• The score that product manufacturers receive as part of this standard is not available to the public. This ranking is primarily used as a business-to-business tool, but we recognize that currently the public has little to no access to information on chemicals in products, and are hungry for this kind of information.
  • Target will be adding other product categories over time (good), but won’t start to use this standard on cosmetics until 2014.
  • Target hasn’t publicly stated how they will measure success from this program. We would like to work with Target to create a public, long-term goal by which we can assess if the standard is moving products away from toxic ingredients.

All in all, we think this is an important first step for Target in moving the market towards safer products. We applaud Target for creating this standard and look forward to working with them overtime to hone and expand this standard. 

Please take a moment to thank Target for their first step towards Minding the Store.

Tweet: Thank you @Target for taking a big step to address toxic chemicals! #MindtheStore Learn more: http://bit.ly/1703sBH

Facebook: Target took a major step to move the market away from toxic chemicals – thank you! Learn more about their Sustainable Products Standard here: http://bit.ly/1703sBH #MindtheStore

Or you can send Target a personal message.

Wonder how this program compares to Walmart’s recent announcement? Stay tuned for an analysis from our team of experts.

  • Our statement on Target's new standard.
  • Read Target’s new standard here

Thank you for taking action and a big thanks to our many coalition partners! 


Comments

Will products like coffee and chocolate get a lower score if they aren't fair trade???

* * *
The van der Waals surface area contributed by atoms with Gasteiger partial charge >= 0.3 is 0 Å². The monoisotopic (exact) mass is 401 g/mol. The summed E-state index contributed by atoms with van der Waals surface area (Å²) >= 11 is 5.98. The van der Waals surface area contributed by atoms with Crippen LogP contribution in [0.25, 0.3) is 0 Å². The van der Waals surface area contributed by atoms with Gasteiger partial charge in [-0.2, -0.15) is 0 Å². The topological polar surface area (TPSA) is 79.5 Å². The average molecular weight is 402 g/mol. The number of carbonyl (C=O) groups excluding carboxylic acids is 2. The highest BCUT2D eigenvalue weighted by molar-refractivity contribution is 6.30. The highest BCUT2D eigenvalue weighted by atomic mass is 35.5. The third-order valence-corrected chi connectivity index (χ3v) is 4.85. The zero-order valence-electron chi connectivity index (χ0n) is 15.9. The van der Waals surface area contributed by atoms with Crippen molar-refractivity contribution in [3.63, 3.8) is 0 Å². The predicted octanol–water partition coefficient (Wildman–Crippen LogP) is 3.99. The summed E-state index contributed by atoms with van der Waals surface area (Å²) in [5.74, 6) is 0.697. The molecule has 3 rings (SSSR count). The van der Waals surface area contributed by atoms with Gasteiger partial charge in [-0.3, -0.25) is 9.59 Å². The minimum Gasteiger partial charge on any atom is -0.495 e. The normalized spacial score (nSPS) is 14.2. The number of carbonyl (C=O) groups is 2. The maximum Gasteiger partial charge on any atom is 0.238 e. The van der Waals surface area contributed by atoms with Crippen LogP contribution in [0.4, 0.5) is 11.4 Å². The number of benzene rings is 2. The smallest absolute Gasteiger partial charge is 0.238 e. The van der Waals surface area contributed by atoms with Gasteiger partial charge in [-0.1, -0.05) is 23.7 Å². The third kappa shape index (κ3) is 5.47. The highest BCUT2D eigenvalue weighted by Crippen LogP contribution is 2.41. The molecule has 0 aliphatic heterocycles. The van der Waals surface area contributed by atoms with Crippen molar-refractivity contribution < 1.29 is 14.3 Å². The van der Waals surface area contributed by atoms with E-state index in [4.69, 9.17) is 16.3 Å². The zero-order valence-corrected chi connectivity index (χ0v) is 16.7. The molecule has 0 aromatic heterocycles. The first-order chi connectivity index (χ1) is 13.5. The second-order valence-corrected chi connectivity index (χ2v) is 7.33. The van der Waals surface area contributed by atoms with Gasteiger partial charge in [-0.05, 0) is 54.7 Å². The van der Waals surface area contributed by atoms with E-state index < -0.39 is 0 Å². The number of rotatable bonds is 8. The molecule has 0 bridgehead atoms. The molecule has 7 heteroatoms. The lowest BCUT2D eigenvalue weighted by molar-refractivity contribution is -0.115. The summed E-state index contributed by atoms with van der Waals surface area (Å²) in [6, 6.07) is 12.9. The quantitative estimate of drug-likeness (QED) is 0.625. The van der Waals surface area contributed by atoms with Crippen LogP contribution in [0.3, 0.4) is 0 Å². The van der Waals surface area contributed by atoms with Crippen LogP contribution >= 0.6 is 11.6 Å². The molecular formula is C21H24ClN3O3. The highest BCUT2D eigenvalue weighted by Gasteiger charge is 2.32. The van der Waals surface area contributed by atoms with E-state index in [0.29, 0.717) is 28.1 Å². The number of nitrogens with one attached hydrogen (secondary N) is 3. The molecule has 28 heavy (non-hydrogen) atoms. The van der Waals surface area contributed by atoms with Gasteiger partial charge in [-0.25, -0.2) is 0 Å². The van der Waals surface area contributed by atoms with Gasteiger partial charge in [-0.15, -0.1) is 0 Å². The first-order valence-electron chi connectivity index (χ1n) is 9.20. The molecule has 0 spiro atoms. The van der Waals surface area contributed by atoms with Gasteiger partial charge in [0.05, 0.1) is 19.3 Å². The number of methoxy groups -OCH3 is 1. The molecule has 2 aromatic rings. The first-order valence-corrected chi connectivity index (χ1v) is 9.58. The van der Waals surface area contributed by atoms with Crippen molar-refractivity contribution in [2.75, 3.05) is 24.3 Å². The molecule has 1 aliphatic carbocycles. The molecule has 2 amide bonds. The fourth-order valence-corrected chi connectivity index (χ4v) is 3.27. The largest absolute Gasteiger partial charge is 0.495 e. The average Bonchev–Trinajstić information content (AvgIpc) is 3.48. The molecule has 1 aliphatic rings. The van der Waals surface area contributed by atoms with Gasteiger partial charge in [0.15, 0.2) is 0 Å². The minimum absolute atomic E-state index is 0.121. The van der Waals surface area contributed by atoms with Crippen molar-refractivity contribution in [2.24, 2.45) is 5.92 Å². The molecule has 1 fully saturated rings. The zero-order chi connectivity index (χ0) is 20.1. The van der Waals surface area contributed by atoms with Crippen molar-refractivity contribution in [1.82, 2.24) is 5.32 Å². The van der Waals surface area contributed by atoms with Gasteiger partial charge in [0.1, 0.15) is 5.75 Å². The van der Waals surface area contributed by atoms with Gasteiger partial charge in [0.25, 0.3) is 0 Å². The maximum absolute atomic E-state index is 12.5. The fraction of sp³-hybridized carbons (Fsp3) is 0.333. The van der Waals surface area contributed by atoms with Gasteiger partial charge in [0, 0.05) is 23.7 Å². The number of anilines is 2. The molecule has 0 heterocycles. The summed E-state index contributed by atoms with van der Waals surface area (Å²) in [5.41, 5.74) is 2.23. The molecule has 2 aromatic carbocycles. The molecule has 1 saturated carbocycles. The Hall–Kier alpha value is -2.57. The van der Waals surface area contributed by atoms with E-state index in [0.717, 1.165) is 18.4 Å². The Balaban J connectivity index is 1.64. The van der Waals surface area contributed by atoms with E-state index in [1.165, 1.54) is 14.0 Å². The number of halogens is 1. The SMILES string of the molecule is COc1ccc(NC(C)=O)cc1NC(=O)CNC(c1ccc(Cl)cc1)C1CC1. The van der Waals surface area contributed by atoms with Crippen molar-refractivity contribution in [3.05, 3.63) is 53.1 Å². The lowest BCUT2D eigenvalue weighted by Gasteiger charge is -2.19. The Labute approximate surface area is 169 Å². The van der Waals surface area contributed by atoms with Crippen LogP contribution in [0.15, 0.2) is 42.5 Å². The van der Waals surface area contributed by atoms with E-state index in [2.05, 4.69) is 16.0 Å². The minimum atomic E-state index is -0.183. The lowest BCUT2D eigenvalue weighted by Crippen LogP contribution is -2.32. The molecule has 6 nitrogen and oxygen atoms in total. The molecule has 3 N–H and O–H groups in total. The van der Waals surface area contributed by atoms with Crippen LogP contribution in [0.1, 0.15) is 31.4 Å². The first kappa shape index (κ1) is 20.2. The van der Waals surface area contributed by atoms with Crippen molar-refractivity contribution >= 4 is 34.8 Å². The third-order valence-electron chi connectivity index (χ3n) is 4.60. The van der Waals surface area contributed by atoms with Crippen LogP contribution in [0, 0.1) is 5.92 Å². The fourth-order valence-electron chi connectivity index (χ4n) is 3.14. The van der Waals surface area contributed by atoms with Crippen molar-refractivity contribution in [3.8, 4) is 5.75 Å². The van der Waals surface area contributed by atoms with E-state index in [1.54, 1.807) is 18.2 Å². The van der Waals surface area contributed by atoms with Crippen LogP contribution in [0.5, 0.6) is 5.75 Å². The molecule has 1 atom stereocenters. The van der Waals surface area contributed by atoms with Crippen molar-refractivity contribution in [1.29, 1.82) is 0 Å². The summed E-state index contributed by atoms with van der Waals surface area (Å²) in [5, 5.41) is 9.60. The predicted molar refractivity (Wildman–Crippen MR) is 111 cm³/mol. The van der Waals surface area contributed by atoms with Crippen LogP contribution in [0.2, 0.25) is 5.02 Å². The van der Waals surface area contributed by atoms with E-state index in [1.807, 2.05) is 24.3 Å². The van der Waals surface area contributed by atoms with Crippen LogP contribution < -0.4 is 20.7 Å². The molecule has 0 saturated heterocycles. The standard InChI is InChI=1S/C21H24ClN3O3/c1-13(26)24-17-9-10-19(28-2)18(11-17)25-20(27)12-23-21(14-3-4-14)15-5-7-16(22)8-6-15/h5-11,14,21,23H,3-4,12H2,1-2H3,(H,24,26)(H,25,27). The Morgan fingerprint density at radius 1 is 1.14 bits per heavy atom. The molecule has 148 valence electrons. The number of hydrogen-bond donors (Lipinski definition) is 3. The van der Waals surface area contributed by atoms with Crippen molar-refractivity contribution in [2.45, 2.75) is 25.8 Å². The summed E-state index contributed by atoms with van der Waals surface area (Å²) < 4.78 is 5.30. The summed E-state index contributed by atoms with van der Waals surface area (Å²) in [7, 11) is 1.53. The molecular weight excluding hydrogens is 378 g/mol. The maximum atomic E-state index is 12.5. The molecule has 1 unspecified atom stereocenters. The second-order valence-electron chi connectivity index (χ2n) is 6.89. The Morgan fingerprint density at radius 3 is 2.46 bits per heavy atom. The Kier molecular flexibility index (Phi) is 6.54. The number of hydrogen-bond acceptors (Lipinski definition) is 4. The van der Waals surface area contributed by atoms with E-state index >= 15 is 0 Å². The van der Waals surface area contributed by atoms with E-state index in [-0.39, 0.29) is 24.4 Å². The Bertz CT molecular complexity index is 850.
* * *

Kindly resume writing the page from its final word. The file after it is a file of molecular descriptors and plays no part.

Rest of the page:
Posted by: Laurie | Oct 19, 2013 5:55:54 PM

Thank you so much for hearing our message and caring about consumers!

Posted by: Shane@EnviroBooty | Oct 17, 2013 2:25:23 PM

Thanks for listening to us.

Posted by: Tessa Nielson | Oct 16, 2013 4:50:47 AM

Thank you for listening to us.

Posted by: Tessa | Oct 16, 2013 4:49:35 AM

Thank you target for getting rid of toxic chemicals

Posted by: Marian | Oct 16, 2013 4:28:52 AM

Thank you TARGET.

Posted by: Cheryl Mogensen | Oct 15, 2013 3:27:01 PM

Thank you TARGET.

Posted by: Cheryl Mogensen | Oct 15, 2013 3:26:39 PM

A great proactive step for Target to start defining the new industry standard. This will also help the company get a head start in complying with California's Safer Consumer Product Regulations; we at EcoValuate help make compliance achievable and accessible for anyone looking to replace potentially problematic ingredients with safer alternatives.

Posted by: Joanna Malaczynski | Oct 15, 2013 11:26:18 AM

Thank you for taking a step in the right direction. I seriously hope you and all stores ban all GAIN and FEBREZE products especially within laundry products, as well as, Bounce and Downy as they are offensive in scent and harmful to people who are sensitive and have allergies. We should not be forced to breathe products that are offensive in smell and to some people's health!
We appreciate what you are doing! Thank you!

Posted by: Theresa | Oct 15, 2013 6:32:00 AM

Finally something good to hear!!

Posted by: karine | Oct 15, 2013 12:35:14 AM